I find plant tours fascinating. Over the past 20 years, I have seen millwork, steel fabrication and a window manufacturing and visited several case goods (furniture) and upholstery plants as well throughout MN, WI and NC. Technology is changing by the day and it is amazing how science really partners up with craftsmanship and ingenuity to make a better product.
John and I recently toured and took classes the Marvin Windows factory in Warroad, MN and it was great to meet the people behind the product. It is a company where you can tell they have a passion for what they do and an appreciation for their employees and community. Warroad is remote with a population of about 2000 people. It is located approx. 6 miles from Canada in northern Minnesota, so we traveled via the Marvin commuter jet and were there in just a little over an hour. The Marvin plant in Warroad is 45 acres and 7 buildings large! The plant in Warroad total 2 million square feet…….not a small place to see!
I found it really interesting that they now use camera technology to cull through their wood at Marvin (something that was added in the last year). It takes pictures of the different sides of the board and determines where to cut for optimization of the lumber for parts. They use approx. 90% of the wood for Marvin window parts and 100% of the waste is reutilized. The sawdust heats the boilers that heats the plant (and it is almost balmy in there…which is good for the wood). The remaining wood chips get sent up over the RR tracks to a neighboring farm/business that packages and sells for farm animal bedding, etc. Overall, I got the sense that they make environmentally responsible choices in their manufacturing. This is something that probably many people do not know.
Marvin’s extruded aluminum on their full line windows is something that sets them apart from the competition. After seeing the craftsmanship in person, I have a greater appreciation for how they cut this 1.2 mil extruded aluminum (very hard and thick metal)…sometimes with several profile cuts and compound angles to make elaborate grid patterns. For example, envision the gothic style grilles where all those arching (compound) angles meet up. Those are all hand fit and trimmed (I noticed this role is typically by women who are very detailed). On the simulated divided lite windows (SDLs) – the interior grids line up with the exterior grids…and once adhered to the glass…that (3M) adhesive they use will not move again. They have one chance to get it lined up!
The lines were fascinating as well. It is a mix of old and new, where new CNC’s work adjacent to machines made in the 1960’s (many of them now partnered with computers). Each window has so many different attributes that make up its unique specifications. Each window is so completely custom with all the color options, size, hardware and various interior and exterior options.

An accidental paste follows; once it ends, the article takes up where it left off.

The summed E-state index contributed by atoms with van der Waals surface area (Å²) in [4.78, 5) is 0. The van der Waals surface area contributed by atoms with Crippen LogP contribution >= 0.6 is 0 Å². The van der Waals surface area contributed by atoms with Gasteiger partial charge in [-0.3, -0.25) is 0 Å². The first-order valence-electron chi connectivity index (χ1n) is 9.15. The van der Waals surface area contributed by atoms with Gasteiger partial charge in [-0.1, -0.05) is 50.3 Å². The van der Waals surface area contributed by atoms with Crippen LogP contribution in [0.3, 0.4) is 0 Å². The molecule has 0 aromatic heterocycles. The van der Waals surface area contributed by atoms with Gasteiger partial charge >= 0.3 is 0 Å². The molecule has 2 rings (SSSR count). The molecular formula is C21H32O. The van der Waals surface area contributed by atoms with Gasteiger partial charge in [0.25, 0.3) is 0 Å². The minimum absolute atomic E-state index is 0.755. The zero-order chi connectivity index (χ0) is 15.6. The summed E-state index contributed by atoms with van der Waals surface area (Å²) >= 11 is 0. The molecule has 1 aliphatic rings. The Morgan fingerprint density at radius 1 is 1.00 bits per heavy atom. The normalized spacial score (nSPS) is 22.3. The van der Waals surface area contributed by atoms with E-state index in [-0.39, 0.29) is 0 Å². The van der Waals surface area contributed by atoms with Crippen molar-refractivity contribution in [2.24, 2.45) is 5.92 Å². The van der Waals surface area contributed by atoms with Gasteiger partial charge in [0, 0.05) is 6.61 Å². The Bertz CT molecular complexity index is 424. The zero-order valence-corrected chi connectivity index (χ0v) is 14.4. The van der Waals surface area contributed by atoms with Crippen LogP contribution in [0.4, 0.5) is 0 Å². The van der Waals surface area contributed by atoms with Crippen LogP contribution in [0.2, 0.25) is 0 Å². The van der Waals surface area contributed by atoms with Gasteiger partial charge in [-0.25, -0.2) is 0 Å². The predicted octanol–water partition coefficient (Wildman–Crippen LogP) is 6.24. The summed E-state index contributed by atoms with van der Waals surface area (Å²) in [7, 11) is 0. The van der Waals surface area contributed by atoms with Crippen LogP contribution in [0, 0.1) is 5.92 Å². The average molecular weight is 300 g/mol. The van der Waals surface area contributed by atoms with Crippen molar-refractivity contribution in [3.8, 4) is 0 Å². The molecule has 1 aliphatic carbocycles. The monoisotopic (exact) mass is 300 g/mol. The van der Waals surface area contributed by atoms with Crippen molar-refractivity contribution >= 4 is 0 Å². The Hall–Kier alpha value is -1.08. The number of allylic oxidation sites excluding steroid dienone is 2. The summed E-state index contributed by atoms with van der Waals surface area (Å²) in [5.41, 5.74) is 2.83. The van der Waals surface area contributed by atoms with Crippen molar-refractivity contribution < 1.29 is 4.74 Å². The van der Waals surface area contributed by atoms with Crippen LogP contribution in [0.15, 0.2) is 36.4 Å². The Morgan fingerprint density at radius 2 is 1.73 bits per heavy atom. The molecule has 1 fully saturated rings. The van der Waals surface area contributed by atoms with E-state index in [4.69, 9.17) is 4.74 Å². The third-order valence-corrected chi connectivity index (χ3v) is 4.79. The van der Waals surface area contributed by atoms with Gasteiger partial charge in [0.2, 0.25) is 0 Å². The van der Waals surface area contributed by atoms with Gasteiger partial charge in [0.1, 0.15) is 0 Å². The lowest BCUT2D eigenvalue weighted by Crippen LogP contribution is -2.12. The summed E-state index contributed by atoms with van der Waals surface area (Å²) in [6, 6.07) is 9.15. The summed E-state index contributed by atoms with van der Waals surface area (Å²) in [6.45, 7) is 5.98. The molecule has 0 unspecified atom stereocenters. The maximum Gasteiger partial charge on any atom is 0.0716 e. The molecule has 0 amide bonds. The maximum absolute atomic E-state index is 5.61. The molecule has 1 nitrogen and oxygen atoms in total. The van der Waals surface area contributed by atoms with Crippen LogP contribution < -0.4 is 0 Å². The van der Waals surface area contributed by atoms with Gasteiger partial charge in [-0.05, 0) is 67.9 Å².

It was great to review all the things that Marvin is capable of. They ship their product world-wide (orders were there heading to Ireland and New Zealand) and have done some noteworthy signature / custom projects (like Washington Hall, Notre Dame and Soaring Osprey House in Flathead Lake, MT ). They have the ability to cater to a very custom request. They seem like they are on top of the trends…as they now stock species other than pine for window interiors (like black walnut, cherry, character grade Sadro Macho, etc.). Their new glass sliding doors that are up to 12’ high and slide into a section of wall make you feel like Alice in Wonderland and will be a nice alternative to the increasingly popular Nana walls.
Marvin Integrity Windows are the more value-priced window line that is targeted to new and mid-range homes. They use “Ultrex” instead of the extruded aluminum and they are not made at the Marvin plant in Warroad. Due to labor shortages in Warroad, this 404,000 square foot facility in Fargo, ND. At the time of our tour, they were just a few days away from some news on their new “All-Ultrex” window, which will compete extremely well with the vinyl window market. An appealing feature is that the Ultrex has less movement and better color retention then vinyl. It now comes in six colors…including black! I look forward to using them!
Overall, I left with a better understanding and appreciation for the product and the people behind it. Marvin really makes a quality window and stands behind it with good service. I respect their commitment to their employees, community and the environment.
Understanding their history helped me to realize their worldwide reputation as an innovator, progressive manufacturer and industry leader…and nice that they are right here in MN [insert MN-proud nod here]).
I have included just a few pics of the small plane we took. It was the smallest plane I have been on and we left early on the 1st morning when it was sleeting out. It only took less than 2 hours from parking my vehicle at MSP Airport to be in the classroom in Warroad with a stop at the hotel included. We returned the following afternoon a few hours early due to an impending snow storm. I have also included a (cell phone) classroom photo showing an older window (left) replicated with a Marvin casement to look like a double hung (which is sometimes done to meet egress requirements) and an Integrity Double Hung. No cameras are allowed within the plant itself, so I have very few pics.
Sidebar: Murphy Bros. has finished hundreds of windows from Marvin over the past 27 years. A few months ago, our finishing bays were filled with cabinetry (made by our cabinet-maker) going up to a Marvin private residence cabin in Canada. We feel rather honored that our finishing shop and cabinet-maker was selected to do this work. It looks to be a beautiful home.